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Theatre Review: The Lover ***

Michael Cox reviews a 'nice' production that doesn't linger in the mind for long.

In these current times of #MeToo and living in a post Weinstein/Spacey era, the idea of a sympathetic production centred on a sexual affair between a 15-year-old girl and a twenty-something man might not seem like the best of plans. Add to the fire the fact it’s set in 1920s Indochina, that the ‘lovers’ are both colonials from different cultures—she’s European and he’s Chinese—and that the promotion ‘promises’ sensual delights with warnings of nudity and you have what might be a powder keg of a production.

Based on an autobiographical novel by Marguerite Duras, the production has a lot of talent behind it: the Lyceum, Stellar Quines and Scottish Dance Theatre are all producers, and each company’s artistic director is heavily involved. It also has a great design team and five well-established performers, all of whom seem to be giving this production their all.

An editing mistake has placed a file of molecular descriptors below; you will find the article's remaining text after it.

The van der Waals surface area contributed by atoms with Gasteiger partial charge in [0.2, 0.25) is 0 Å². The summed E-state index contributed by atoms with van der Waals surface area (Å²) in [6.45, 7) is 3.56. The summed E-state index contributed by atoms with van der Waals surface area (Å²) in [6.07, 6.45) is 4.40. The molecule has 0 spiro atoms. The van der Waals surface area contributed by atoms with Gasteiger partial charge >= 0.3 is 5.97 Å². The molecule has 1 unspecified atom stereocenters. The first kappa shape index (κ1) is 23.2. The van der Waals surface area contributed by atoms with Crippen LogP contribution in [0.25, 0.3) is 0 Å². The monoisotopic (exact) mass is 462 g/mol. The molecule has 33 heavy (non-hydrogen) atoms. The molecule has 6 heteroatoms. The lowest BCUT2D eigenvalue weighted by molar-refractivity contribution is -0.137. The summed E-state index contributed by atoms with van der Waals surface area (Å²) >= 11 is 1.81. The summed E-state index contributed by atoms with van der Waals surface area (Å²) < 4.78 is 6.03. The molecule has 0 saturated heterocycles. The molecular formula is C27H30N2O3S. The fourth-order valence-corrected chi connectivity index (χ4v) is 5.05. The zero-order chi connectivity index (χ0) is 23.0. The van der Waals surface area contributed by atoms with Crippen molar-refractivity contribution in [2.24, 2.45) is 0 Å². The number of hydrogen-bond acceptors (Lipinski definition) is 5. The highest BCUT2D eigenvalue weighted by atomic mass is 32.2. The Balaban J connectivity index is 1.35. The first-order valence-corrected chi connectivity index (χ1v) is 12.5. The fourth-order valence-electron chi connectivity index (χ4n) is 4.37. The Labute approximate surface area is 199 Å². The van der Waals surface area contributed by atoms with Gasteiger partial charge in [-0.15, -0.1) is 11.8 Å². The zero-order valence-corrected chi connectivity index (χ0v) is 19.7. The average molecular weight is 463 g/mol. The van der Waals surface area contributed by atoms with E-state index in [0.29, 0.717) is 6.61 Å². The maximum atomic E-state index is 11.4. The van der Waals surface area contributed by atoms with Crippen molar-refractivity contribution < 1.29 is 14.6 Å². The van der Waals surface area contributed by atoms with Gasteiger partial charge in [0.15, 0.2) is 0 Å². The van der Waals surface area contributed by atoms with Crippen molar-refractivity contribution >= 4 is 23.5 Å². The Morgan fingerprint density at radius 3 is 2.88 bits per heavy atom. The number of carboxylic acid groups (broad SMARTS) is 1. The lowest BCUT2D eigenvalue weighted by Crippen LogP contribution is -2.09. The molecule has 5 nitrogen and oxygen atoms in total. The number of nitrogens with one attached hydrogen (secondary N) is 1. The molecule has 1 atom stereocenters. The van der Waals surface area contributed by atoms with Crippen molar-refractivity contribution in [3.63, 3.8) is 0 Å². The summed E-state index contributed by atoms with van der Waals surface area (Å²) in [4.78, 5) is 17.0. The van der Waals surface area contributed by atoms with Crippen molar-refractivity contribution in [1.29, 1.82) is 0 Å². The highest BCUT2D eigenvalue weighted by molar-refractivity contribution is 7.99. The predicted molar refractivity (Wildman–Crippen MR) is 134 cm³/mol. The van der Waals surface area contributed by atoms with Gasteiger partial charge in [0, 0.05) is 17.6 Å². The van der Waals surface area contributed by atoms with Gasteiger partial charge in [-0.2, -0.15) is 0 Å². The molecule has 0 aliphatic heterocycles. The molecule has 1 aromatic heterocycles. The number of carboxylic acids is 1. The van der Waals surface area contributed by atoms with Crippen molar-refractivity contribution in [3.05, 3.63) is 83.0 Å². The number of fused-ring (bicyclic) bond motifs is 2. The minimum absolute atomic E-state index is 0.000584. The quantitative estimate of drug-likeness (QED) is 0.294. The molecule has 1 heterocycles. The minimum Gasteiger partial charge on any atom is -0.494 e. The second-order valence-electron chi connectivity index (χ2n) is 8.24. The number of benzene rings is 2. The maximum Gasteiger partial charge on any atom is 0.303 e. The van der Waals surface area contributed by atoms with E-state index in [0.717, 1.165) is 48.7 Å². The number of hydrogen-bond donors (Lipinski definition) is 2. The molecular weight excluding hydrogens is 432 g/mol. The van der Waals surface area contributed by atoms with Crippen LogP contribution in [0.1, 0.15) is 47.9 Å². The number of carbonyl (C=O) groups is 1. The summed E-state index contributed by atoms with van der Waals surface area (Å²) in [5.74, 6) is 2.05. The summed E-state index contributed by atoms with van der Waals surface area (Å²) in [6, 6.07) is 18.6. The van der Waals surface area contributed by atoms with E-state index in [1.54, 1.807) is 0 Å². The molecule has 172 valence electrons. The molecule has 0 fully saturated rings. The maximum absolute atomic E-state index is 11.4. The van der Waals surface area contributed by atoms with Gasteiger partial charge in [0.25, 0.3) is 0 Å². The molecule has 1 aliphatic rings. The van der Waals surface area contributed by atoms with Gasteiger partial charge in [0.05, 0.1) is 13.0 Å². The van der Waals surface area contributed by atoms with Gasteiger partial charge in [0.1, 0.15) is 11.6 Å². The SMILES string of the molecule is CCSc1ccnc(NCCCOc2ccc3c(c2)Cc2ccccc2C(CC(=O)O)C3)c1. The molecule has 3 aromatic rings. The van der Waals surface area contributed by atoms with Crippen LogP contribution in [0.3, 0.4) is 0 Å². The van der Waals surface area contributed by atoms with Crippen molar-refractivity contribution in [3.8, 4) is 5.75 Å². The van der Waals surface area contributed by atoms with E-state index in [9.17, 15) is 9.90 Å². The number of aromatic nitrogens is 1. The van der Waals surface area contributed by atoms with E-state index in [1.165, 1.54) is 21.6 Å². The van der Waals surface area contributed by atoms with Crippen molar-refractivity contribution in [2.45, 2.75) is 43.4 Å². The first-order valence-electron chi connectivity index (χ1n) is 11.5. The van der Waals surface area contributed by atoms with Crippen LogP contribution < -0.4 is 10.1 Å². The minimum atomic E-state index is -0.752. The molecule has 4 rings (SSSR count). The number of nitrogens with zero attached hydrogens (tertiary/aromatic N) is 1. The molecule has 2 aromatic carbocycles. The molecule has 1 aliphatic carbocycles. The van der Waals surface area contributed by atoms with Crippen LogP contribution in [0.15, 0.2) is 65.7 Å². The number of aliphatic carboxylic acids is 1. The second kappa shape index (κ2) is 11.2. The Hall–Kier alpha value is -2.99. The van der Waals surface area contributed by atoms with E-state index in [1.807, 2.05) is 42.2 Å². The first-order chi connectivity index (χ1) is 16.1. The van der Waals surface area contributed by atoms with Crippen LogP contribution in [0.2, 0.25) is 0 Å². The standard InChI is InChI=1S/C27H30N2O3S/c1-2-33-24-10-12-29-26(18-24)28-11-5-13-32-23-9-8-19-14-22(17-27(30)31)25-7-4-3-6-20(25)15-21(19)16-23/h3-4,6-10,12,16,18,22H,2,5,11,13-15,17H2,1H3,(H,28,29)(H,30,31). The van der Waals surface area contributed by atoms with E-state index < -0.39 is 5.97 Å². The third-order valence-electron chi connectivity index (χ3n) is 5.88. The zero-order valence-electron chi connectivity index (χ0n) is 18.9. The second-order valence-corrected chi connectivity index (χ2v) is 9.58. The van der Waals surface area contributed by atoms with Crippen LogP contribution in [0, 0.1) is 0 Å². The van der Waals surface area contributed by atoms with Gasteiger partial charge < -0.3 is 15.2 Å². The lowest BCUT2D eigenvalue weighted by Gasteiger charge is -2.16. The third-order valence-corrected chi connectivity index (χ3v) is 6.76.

So why, then, is the end result best described by one mere word: nice?

It’s nice to look at. There are nice moments of character, and the scenes of lovemaking—told through movement—lack heat or passion but are instead…nice. Even the production’s biggest concept, to mostly rely on pre-recorded dialogue, is at best a nice idea that works about as much as it doesn’t.

There is only one moment in the whole production that everything—performance, design and direction—comes together to create a potent moment of wonderful theatricality: the final scene. It just about justifies the decisions taken in staging the previous 80 minutes. However, for a production about memory, The Lover barely lingers in the mind.

The Lover performs at the Royal Lyceum until February 3rd.

Tags: theatre dance

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